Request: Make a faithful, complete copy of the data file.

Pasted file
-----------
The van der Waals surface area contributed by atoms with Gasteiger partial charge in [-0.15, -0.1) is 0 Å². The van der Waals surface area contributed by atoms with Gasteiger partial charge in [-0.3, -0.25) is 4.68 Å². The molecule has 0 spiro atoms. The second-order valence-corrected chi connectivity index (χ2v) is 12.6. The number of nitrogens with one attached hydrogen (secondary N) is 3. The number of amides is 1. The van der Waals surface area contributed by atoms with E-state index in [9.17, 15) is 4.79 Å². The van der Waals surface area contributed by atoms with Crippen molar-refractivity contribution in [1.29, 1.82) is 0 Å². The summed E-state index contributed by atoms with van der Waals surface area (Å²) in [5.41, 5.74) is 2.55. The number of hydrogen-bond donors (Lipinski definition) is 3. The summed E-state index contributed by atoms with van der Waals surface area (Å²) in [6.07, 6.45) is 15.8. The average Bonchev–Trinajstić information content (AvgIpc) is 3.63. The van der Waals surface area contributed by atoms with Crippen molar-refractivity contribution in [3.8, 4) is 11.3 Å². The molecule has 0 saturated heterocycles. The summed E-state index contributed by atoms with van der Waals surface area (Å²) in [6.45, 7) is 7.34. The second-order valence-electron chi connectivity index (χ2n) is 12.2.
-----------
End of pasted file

The van der Waals surface area contributed by atoms with Gasteiger partial charge in [-0.15, -0.1) is 0 Å². The van der Waals surface area contributed by atoms with Gasteiger partial charge in [-0.3, -0.25) is 4.68 Å². The molecule has 0 spiro atoms. The second-order valence-corrected chi connectivity index (χ2v) is 12.6. The number of nitrogens with one attached hydrogen (secondary N) is 3. The number of amides is 1. The van der Waals surface area contributed by atoms with E-state index in [9.17, 15) is 4.79 Å². The van der Waals surface area contributed by atoms with Crippen molar-refractivity contribution in [1.29, 1.82) is 0 Å². The summed E-state index contributed by atoms with van der Waals surface area (Å²) in [5.41, 5.74) is 2.55. The number of hydrogen-bond donors (Lipinski definition) is 3. The summed E-state index contributed by atoms with van der Waals surface area (Å²) in [6.07, 6.45) is 15.8. The average Bonchev–Trinajstić information content (AvgIpc) is 3.63. The van der Waals surface area contributed by atoms with Crippen molar-refractivity contribution in [3.8, 4) is 11.3 Å². The molecule has 0 saturated heterocycles. The summed E-state index contributed by atoms with van der Waals surface area (Å²) in [6.45, 7) is 7.34. The second-order valence-electron chi connectivity index (χ2n) is 12.2.